July 18, 2024


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Pumpkin Benefits in a Healthy Diet

2 min read

Pumpkins are more than a decoration for Halloween and Thanksgiving. They’re even more than an ingredient for pumpkin pie. As it turns out, pumpkins are a great health food!

Why is that? Well, pumpkins are the a fantastic source of the combination of alpha-carotene and beta-carotene, two carotenoids that work optimally as a team.

Carotenoids are converted to vitamin A, and pumpkin has twice as much alpha-carotene as carrots. I’ll bet that gives you a clue what pumpkin is good for.

If you guessed your eyesight, then yay! You guessed right. The carotenoids in pumpkin work to help protect your body against macular degeneration and cataracts. These carotenes also help protect your body against other health conditions linked to free radical damage, including some degenerative aspects of aging. Anything that knocks off free radicals is a good thing!

Not only that, carotenoid-rich foods like pumpkin have been shown to reduce the risk for cardiovascular problems and cancers of the lungs, colon, breast and skin.

The seeds of pumpkins are a healthy food also. They are slightly sweet and have a nutty taste. Pumpkin seeds are one of the most flavorful and nutritious seeds available. They are a good source of omega-3 fatty acids, and also an excellent source of phytosterols.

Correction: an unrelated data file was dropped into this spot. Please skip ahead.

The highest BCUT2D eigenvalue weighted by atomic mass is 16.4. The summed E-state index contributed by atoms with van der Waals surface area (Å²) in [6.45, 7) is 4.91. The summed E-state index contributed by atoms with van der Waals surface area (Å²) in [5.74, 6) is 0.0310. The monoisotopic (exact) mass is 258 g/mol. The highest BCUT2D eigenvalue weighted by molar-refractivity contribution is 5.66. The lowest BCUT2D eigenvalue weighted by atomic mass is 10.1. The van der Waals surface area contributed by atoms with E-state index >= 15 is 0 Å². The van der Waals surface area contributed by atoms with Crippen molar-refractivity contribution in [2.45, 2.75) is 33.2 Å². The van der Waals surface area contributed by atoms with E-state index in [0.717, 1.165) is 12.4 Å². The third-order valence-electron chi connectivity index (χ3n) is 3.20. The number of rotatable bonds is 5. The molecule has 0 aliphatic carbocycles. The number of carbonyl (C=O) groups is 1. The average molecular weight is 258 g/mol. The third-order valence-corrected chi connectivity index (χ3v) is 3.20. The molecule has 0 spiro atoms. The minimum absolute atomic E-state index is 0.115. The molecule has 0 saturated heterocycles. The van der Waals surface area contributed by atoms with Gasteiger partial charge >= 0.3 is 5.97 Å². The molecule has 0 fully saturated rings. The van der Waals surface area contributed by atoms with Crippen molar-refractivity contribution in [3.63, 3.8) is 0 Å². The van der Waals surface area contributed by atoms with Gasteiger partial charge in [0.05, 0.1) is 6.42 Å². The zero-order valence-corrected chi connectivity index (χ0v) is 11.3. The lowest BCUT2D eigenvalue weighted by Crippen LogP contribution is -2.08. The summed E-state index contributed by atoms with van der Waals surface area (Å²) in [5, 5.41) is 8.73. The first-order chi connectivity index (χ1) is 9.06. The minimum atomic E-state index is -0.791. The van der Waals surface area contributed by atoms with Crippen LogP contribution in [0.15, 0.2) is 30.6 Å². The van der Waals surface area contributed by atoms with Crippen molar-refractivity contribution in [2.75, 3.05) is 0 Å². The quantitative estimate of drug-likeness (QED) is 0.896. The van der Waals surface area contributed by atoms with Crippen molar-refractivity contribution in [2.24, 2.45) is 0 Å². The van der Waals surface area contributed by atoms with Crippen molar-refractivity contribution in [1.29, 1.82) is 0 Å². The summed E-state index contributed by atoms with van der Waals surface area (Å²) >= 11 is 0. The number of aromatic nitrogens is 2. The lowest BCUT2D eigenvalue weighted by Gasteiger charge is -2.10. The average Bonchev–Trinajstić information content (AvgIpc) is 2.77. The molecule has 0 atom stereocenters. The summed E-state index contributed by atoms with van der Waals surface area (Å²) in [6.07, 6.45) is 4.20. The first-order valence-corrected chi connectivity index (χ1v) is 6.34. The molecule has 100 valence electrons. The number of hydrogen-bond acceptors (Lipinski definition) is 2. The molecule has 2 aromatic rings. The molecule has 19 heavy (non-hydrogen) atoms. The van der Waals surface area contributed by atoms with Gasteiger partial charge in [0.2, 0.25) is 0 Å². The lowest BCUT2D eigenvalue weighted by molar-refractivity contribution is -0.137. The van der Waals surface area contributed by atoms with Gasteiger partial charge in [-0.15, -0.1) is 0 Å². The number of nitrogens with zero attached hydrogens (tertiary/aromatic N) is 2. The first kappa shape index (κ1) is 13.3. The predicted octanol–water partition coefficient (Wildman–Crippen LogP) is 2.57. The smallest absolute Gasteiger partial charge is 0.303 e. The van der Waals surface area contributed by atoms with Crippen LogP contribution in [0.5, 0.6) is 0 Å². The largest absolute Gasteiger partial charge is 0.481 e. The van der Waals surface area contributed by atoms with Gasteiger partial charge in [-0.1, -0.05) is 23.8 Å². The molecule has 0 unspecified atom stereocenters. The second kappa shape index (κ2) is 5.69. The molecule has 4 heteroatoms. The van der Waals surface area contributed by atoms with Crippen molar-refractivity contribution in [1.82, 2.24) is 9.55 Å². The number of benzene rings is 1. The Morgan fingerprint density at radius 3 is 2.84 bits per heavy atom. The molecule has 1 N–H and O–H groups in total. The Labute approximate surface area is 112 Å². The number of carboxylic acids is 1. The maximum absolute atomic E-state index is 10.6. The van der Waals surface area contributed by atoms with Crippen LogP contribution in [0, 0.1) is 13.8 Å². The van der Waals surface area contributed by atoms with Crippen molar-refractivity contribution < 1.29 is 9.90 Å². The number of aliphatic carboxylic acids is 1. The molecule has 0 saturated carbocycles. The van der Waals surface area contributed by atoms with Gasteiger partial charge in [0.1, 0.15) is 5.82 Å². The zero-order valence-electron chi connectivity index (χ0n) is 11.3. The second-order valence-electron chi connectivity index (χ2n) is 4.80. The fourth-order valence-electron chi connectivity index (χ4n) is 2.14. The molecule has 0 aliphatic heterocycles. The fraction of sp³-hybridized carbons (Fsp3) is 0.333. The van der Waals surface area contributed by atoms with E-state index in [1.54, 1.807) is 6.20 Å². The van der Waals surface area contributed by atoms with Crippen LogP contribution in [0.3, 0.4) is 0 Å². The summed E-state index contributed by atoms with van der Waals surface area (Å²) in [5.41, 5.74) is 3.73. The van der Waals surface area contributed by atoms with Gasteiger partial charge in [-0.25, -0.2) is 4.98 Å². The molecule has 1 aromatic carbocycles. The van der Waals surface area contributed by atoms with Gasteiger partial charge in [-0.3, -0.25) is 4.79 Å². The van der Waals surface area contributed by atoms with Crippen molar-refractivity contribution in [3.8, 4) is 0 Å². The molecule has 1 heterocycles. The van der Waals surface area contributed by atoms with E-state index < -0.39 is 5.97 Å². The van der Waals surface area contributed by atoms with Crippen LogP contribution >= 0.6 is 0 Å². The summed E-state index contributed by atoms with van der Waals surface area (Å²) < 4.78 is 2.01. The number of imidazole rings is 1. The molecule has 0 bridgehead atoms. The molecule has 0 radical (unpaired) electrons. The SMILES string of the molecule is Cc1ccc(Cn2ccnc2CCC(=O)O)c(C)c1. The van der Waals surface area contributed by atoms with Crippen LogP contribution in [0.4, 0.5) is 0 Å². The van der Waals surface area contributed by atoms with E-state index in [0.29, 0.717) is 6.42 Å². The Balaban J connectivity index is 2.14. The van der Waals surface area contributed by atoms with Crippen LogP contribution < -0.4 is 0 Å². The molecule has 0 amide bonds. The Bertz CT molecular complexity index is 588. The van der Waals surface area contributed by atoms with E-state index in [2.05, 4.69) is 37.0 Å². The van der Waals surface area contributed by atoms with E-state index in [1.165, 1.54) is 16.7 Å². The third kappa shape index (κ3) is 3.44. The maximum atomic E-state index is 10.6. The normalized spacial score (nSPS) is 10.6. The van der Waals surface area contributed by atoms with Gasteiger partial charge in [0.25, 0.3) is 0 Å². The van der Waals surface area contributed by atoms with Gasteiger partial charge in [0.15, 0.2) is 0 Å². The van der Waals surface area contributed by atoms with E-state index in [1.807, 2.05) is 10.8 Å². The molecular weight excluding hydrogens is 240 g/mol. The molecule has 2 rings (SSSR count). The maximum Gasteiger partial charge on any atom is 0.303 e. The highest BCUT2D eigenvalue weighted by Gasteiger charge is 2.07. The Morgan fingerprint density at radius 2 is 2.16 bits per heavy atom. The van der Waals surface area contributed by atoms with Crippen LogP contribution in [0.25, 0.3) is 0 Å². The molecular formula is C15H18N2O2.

Additionally, pumpkin seeds are a very good source of the minerals magnesium, manganese and phosphorus. They are also a good source of other minerals including zinc, iron and copper. These seeds are a good source of protein, along with providing vitamin K.

Pumpkin seeds have been used for over 100 years to help enlarged prostate glands. The phytosterols in the seeds are also helpful in lowering cholesterol.

Eating unroasted pumpkin seeds also helps alleviate motion sickness when eaten at the time nausea starts.

Besides helping motion sickness and enlarged prostate glands, pumpkins are thought to have an anti-inflammatory effect that helps alleviate arthritis symptoms.

Whether you eat the flesh or the seeds, you’ll get pumpkin benefits!

Source by Teagan King

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